Judge Stark also refused to strike the defendant’s affirmative defense under § 288. The defendant contended that § 288 barred the plaintiff from recovering costs because the plaintiff did not enter a disclaimer of invalid claims at the PTO prior to commencement of the suit. Judge Stark pointed out that there had been “no finding that any claim of the patents-in-suit is either invalid or unenforceable . . . [and] Plaintiffs cite persuasive authority, in the form of non-precedential decisions from the Federal Circuit and this District, to the effect that§ 288 applies only when patent litigation is commenced after a determination of invalidity.” Id. at 5-6. Although this authority was not precedential, especially in the sense that “there is no such thing as ‘the law of the district,’” id. at 6 n.3, the Federal Circuit has generally agreed with this conclusion, stating that “the argument essentially relied on here by Defendants ‘borders on the ridiculous.’” Id. at 6 (citing Bradford Co. v. Jefferson Smurjit Corp., 2001 WL 35738792, at *7 (Fed. Cir. Oct. 31, 2001)). Nevertheless, because the defendant cited to “arguably inconsistent authority from the Supreme Court and the Third Circuit, among others, construing the predecessor statute to § 288, [a] motion to strike [was] not the appropriate vehicle to resolve this disputed question of law,” and Judge Stark denied the motion. Id. at 6-7.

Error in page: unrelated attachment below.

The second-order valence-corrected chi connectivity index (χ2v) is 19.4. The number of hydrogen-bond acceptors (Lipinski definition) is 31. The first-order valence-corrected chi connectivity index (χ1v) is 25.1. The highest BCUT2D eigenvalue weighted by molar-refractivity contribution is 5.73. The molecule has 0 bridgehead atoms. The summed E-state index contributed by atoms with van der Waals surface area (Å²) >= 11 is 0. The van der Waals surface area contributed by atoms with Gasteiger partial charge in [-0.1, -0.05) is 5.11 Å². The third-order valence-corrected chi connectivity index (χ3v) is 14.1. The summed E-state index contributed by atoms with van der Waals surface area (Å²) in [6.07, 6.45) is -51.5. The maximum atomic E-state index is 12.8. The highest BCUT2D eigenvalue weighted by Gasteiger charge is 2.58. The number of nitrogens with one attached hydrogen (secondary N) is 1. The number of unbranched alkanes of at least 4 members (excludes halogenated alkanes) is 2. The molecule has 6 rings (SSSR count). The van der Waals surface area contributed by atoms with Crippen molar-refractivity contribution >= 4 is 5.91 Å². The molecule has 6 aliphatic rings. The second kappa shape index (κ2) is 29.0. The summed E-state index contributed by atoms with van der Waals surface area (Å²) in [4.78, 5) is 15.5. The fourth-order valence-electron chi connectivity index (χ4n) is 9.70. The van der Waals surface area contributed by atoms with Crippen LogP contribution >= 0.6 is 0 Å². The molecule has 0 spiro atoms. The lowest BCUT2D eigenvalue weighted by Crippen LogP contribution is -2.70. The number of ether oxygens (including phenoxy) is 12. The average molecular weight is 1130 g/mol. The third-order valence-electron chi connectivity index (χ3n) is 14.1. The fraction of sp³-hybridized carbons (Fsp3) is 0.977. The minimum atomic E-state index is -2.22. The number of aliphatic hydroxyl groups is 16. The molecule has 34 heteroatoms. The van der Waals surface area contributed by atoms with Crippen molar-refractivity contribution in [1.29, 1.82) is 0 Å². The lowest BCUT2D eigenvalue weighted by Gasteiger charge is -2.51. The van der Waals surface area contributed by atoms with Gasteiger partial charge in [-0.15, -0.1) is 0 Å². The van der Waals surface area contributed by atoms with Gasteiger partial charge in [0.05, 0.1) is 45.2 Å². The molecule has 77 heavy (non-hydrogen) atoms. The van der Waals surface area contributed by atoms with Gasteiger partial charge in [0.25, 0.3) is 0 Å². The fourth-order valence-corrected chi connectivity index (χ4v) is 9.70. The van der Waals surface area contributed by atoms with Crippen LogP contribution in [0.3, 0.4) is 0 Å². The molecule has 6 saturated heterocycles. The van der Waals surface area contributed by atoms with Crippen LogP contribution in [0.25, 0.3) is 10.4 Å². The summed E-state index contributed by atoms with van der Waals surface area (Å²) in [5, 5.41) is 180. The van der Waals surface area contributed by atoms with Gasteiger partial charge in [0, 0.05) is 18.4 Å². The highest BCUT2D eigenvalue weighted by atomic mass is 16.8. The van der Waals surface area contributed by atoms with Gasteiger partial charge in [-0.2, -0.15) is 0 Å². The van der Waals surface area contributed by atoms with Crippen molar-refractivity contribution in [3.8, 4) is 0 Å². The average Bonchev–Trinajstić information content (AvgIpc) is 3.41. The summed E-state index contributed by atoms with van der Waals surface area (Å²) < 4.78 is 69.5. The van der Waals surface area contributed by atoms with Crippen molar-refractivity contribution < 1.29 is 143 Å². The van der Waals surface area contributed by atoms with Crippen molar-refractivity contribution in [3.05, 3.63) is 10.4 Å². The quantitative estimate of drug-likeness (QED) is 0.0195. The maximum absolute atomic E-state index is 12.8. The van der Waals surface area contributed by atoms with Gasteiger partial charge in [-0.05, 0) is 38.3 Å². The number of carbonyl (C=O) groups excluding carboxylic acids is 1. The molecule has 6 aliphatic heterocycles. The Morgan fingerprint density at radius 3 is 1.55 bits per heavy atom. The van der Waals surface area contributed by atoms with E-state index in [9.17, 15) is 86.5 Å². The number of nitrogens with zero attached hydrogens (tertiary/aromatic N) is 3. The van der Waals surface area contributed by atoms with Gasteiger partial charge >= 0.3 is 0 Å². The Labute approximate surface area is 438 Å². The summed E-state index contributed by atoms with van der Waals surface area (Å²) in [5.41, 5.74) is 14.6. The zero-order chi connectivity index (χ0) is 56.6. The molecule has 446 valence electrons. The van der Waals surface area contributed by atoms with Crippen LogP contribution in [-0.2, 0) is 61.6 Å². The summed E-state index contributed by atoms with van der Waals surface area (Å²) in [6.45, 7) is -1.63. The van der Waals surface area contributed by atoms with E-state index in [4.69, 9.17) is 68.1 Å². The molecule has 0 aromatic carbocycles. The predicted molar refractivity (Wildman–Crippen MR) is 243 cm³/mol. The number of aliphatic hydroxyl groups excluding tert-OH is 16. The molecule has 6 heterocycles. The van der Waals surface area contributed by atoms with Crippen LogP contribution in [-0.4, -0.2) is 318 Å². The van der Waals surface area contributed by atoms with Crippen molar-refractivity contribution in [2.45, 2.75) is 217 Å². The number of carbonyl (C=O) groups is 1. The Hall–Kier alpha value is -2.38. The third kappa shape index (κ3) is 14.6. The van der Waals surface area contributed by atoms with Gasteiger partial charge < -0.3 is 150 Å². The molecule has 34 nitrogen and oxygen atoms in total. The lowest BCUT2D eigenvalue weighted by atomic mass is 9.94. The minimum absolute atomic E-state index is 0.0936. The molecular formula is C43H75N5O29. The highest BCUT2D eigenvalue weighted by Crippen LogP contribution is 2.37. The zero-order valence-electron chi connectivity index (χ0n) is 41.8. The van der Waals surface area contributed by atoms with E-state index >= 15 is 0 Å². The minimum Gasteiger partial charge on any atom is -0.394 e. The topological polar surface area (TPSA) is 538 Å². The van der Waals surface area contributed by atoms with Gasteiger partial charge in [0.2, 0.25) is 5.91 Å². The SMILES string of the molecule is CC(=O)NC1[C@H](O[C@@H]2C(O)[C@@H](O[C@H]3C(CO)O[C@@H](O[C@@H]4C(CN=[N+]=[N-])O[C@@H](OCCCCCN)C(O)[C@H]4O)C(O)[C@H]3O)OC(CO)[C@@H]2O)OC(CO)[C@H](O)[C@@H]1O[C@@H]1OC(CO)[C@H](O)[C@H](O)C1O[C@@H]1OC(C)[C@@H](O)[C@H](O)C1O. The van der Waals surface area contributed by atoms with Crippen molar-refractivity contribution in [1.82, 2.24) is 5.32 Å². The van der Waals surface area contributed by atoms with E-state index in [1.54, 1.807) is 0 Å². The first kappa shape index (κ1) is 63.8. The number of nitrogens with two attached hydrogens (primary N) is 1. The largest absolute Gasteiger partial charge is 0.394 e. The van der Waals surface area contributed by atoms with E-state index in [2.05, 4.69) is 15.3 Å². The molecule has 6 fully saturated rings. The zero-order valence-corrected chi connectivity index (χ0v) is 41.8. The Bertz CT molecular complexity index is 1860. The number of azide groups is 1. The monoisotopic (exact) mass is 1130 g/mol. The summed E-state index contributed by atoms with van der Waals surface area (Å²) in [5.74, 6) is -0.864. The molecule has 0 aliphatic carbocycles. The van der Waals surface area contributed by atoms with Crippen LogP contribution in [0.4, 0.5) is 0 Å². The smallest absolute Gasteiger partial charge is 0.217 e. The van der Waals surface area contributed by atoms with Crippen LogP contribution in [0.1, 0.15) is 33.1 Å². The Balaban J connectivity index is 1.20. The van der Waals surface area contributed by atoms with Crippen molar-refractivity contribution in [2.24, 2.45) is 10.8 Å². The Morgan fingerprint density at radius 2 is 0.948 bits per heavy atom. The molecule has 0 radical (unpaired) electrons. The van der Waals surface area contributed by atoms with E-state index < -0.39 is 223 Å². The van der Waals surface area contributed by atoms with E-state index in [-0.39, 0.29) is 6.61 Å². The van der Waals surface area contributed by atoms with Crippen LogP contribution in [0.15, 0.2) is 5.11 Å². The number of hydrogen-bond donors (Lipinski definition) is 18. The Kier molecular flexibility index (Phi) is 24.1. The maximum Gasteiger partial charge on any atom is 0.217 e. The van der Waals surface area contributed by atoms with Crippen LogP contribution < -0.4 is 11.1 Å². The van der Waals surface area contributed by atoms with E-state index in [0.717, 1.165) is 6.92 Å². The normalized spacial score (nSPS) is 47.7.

Judge Leonard P. Stark recently denied Comcast’s motion to dismiss for lack of jurisidiction. DN Lookup Technologies LLC v. Comcast Corporation, et al., C.A. No. 11-1181-LPS (D. Del. Oct. 1, 2012). In determining whether personal jurisdiction exists, the court first looks to Delaware’s long arm statute, 10 Del. C. § 3104(c), and then determines whether asserting personal jurisdiction would violate due process. Id. at 5-6. Plaintiff argued that the court had specific jurisdiction under Delaware’s long arm because “Comcast provide[d] infringing services in Delaware” and because “Comcast enjoy[ed] substantial revenues from its subsidiaries[.]” Id. at 7. Comcast argued that it” [did] not own, operate, sell, market, offer to sell, or otherwise provide any cable produces or services in Delaware.” Judge Stark found otherwise, however. For example, a press release on the comcast.com website notified the public of Comcast’s launch of WiFi in northern Delaware and additional hotspots in and around Wilmington, Delaware. Id. at 7-8. In addition, “the Comcast Agreement for Residential Services entered in to by Wilmington, Delaware customers directs customers to resolve problems by contact ing Comcast.” Id. at 8. In addition, Judge Stark found that plaintiff made out a prima facie case that defendant Comcast Cable Communications LLC (“CCCL”) was the agent of Comcast when providing accused services in Delaware. Id. at 8. Among other things, Comcast held “itself out to the public as being principally involved in the development, management and operation of cable systems and in the delivery of programming content.” Id. Comcast also “enjoy[ed] substantial revenues from CCCL, its wholly-owned subsidiary[, and] divert[ed] free cash flow from its subsidiaries, including CCCL, to distribute dividends to its own shareholders.” Id. at 8-9. Judge Stark also determined that due process was satisfied for the aforementioned reasons. Id. at 10-11.